Acting Safely in Unsafe Situations
Smart Decisions In Unsafe Places. Advice for worried parents.
What You Need To Know
In an ideal world, some parents never want their children out of their sight. In reality, there will be times when your child is away from you. Teaching them positive lessons about how to act in unsafe situations will help them and you feel more secure.
How You Can Help
- Stay calm. Yes, the prospect of abduction is scary, but it’s important to talk about this calmly to your child. Don’t overwhelm or alarm them with your own fears.
- Match your advice to your child’s age. First graders understand right and wrong. They can take in information and use it. However, in a difficult situation, they may become confused.
- Warn children about specific ruses. “I’ve lost my puppy. Can you help me find him?” Tell them never to accept candy or gifts from anyone they don’t know. And never get into a stranger’s car.
- Media watch. If there are stories on television or online about child abductions, keep an eye on what your child is watching. Look out for any behavioral shifts, especially if they start having nightmares or trouble sleeping. If necessary, seek additional guidance.
- Stay on TASK. First, talk with your child. Then, ask questions to see if they understood. Next, show them how to put into practice what they’ve learned – for example finding the customer service desk if they get lost in a supermarket. Finally, make sure they know about getting help. How to dial 911, who is picking them up from softball, and what’s their own name, address, and phone number.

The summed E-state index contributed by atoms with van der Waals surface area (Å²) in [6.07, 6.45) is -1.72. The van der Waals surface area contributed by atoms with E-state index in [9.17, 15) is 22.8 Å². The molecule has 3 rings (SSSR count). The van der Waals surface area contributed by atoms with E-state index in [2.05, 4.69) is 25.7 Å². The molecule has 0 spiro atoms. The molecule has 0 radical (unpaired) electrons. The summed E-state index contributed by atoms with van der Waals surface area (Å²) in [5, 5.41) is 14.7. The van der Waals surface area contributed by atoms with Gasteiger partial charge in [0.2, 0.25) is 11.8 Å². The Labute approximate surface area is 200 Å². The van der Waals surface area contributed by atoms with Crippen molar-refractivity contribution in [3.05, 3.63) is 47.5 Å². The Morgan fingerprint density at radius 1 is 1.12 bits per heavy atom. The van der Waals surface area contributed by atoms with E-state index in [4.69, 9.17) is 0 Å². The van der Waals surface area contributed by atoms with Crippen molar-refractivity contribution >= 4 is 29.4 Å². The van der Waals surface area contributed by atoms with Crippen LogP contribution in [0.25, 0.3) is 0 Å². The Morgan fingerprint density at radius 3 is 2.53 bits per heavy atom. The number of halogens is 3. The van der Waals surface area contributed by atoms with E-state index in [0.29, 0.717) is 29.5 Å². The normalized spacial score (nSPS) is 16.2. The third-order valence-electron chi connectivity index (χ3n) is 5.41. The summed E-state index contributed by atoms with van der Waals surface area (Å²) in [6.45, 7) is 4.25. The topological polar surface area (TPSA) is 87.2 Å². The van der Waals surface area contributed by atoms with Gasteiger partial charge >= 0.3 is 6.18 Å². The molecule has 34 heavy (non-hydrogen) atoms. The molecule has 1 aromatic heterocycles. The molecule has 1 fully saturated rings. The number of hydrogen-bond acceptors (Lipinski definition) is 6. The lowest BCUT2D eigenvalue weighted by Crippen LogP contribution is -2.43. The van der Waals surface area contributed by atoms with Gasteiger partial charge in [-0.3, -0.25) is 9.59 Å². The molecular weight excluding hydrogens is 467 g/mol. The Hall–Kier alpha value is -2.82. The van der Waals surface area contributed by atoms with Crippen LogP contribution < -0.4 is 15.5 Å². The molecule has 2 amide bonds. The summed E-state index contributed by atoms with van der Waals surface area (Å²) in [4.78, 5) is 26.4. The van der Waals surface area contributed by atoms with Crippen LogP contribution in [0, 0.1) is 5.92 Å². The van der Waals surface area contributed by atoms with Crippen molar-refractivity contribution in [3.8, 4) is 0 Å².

For more information on stranger danger, please see the full article:
Add your own comment
- Kindergarten Sight Words List
- The Five Warning Signs of Asperger's Syndrome
- What Makes a School Effective?
- Child Development Theories
- Why is Play Important? Social and Emotional Development, Physical Development, Creative Development
- 10 Fun Activities for Children with Autism
- Test Problems: Seven Reasons Why Standardized Tests Are Not Working
- Bullying in Schools
- A Teacher's Guide to Differentiating Instruction
- Steps in the IEP Process